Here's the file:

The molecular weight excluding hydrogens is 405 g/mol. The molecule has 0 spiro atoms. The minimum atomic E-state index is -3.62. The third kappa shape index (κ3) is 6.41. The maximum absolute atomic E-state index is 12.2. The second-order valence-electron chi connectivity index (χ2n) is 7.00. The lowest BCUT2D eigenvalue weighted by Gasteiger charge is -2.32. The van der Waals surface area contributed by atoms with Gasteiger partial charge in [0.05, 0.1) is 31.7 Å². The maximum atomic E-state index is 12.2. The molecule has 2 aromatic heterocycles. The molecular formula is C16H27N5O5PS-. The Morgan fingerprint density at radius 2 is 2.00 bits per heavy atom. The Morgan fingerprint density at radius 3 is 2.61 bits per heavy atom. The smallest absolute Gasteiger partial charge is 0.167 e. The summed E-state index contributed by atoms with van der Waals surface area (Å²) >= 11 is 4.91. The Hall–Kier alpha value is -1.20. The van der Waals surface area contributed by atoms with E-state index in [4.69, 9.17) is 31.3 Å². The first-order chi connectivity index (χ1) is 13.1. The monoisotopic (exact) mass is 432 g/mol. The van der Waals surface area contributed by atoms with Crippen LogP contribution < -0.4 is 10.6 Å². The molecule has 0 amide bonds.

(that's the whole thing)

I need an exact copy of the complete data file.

The molecular weight excluding hydrogens is 405 g/mol. The molecule has 0 spiro atoms. The minimum atomic E-state index is -3.62. The third kappa shape index (κ3) is 6.41. The maximum absolute atomic E-state index is 12.2. The second-order valence-electron chi connectivity index (χ2n) is 7.00. The lowest BCUT2D eigenvalue weighted by Gasteiger charge is -2.32. The van der Waals surface area contributed by atoms with Gasteiger partial charge in [0.05, 0.1) is 31.7 Å². The maximum atomic E-state index is 12.2. The molecule has 2 aromatic heterocycles. The molecular formula is C16H27N5O5PS-. The Morgan fingerprint density at radius 2 is 2.00 bits per heavy atom. The Morgan fingerprint density at radius 3 is 2.61 bits per heavy atom. The smallest absolute Gasteiger partial charge is 0.167 e. The summed E-state index contributed by atoms with van der Waals surface area (Å²) >= 11 is 4.91. The Hall–Kier alpha value is -1.20. The van der Waals surface area contributed by atoms with E-state index in [4.69, 9.17) is 31.3 Å². The first-order chi connectivity index (χ1) is 13.1. The monoisotopic (exact) mass is 432 g/mol. The van der Waals surface area contributed by atoms with Crippen LogP contribution < -0.4 is 10.6 Å². The molecule has 0 amide bonds.